SECRETS OF THE COUNCIL
AHUGE metal filing cabinet in a building a stone's throw away from St. Peter's, Rome, hides secrets that the world may not know for another two years: the 2,500 replies from bishops all over the world to Cardinal Tardini's request for their proposals for subjects to be discussed at the forthcoming Ecumenical Council.
The building is the headquarters of the Central Preparatory Commission for the Council in the Via Serristori, off the Via della Conciliazione, the broad avenue that leads from the Tiber to the Vatican.
More secrets are hidden nearby in the Via della Conciliazione itself, in the Palazzo del Convertendi that now houses the Secretariat for Christian Unity presided over by Cardinal Bea, S.J.
These are the suggestions for the Council's agenda sent in by Protestant circles in England and Germany—an indication of the response that has been awoken among non-Catholic Christians both by the summoning of the Council and the setting up of the Secretariat.
Another indication is to be found in the same building, in the part occupied by the Sacred Congregation fot the Oriental Church. Through this Congregation various proposals for the Council's agenda have been submitted to the Holy See by h:gh dignitaries of the Orthodox Church,
While the actual proposals must remain secret. it is possible to make reasonably accurate guesses at what the Council will discuss when it meets. Thus the Italian Jesuit weekly Civiltri Cattolica has listed 13 subjects that might well be discussed:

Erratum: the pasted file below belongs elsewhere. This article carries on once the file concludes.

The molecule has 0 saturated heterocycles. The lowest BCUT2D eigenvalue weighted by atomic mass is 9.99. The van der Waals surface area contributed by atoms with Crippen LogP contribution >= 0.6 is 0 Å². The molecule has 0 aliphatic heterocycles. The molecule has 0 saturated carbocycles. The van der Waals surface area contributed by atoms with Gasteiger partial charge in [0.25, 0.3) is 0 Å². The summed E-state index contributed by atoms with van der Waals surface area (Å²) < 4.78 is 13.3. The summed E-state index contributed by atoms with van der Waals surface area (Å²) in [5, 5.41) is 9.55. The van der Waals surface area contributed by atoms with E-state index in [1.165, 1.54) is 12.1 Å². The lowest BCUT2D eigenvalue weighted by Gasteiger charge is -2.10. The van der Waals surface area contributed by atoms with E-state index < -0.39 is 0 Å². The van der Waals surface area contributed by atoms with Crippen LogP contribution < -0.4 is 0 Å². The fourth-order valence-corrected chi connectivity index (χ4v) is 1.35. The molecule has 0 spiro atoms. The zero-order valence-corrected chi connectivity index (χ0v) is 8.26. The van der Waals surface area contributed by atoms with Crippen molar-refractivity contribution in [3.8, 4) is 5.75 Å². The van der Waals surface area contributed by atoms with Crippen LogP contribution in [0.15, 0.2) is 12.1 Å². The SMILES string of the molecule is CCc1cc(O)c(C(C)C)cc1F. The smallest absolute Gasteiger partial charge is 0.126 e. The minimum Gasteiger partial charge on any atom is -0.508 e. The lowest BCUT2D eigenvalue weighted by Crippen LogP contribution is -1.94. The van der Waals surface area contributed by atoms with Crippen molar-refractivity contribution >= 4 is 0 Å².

(1) Dogmatic utterance concerning the Church's teaching not merely with a view to defining doctrine more closely but also with a view to drawing all Christians together; (2) The tasks of the bishops within their dioceses and within the Church [which might possibly meet the Orthodox wish for greater emphasis on the status and dignity of the bishops as successors of the Apostles]; (3) The relations between the episcopate and religious institutions [major religious orders and congregations enjoy a fair extent of autonomy]:
(4) Tne training of the clergy in a manner adapted to modern needs;
(5) A study of the shortage of vocations [particularly severe in Latin America]; (6) The rights and duties of laymen within the Church; (7) The social doctrine of the Charch and its application.
(8) The reform of ' the liturgy; (9) The relations between Church and State; (10) New methods of the missionary apostolate; (11) Modern techniques of mass communication — press, radio, television; (12) Tne solemn condemnation of contemporary errors such as Communism, laicism, naturalism; (13) The reform of the Index of prohibited books.
One subject that many nonCatholics would undoubtedly like to see on the agenda is the whole question of tolerance: whether Catholics should tolerate the existence of non-Catholics merely as a lesser evil or whether tolerance should be regarded as a positive virtue. as some theologians have urged. This would help to remove some of their worst fears about the base designs of Rome.
The Central Preparatory Commission and the various prepara tory sub-commissions are now beginning their real work, following last week's audience in St. Peter's, Pope John has now created an I lth commission, to deal with matters of ceremonial, under the presidency of Cardinal Tisscrant. The Pope has also named 14 new members and tonsultors of the various commissions, including two bishops, four monsignori, and eight regular clergy.
THREE STEPS TO UNITY: See page 5.